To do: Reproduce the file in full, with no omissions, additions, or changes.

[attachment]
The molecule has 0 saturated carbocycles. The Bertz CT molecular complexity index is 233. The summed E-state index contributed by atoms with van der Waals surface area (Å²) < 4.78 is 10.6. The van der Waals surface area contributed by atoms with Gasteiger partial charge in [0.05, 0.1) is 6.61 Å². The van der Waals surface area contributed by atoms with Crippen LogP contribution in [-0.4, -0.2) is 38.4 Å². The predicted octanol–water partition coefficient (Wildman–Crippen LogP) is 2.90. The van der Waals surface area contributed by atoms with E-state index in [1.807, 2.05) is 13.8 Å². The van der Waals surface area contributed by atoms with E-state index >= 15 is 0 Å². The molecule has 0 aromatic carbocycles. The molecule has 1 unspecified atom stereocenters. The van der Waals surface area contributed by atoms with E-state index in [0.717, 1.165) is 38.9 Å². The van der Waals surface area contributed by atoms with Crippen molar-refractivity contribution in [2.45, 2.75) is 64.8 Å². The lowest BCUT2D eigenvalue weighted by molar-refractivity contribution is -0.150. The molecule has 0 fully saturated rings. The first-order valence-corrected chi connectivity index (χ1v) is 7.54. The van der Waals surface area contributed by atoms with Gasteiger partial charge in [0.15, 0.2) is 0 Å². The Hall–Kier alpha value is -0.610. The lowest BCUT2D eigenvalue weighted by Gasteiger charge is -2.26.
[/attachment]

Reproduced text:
The molecule has 0 saturated carbocycles. The Bertz CT molecular complexity index is 233. The summed E-state index contributed by atoms with van der Waals surface area (Å²) < 4.78 is 10.6. The van der Waals surface area contributed by atoms with Gasteiger partial charge in [0.05, 0.1) is 6.61 Å². The van der Waals surface area contributed by atoms with Crippen LogP contribution in [-0.4, -0.2) is 38.4 Å². The predicted octanol–water partition coefficient (Wildman–Crippen LogP) is 2.90. The van der Waals surface area contributed by atoms with E-state index in [1.807, 2.05) is 13.8 Å². The van der Waals surface area contributed by atoms with E-state index >= 15 is 0 Å². The molecule has 0 aromatic carbocycles. The molecule has 1 unspecified atom stereocenters. The van der Waals surface area contributed by atoms with E-state index in [0.717, 1.165) is 38.9 Å². The van der Waals surface area contributed by atoms with Crippen molar-refractivity contribution in [2.45, 2.75) is 64.8 Å². The lowest BCUT2D eigenvalue weighted by molar-refractivity contribution is -0.150. The molecule has 0 fully saturated rings. The first-order valence-corrected chi connectivity index (χ1v) is 7.54. The van der Waals surface area contributed by atoms with Gasteiger partial charge in [0.15, 0.2) is 0 Å². The Hall–Kier alpha value is -0.610. The lowest BCUT2D eigenvalue weighted by Gasteiger charge is -2.26.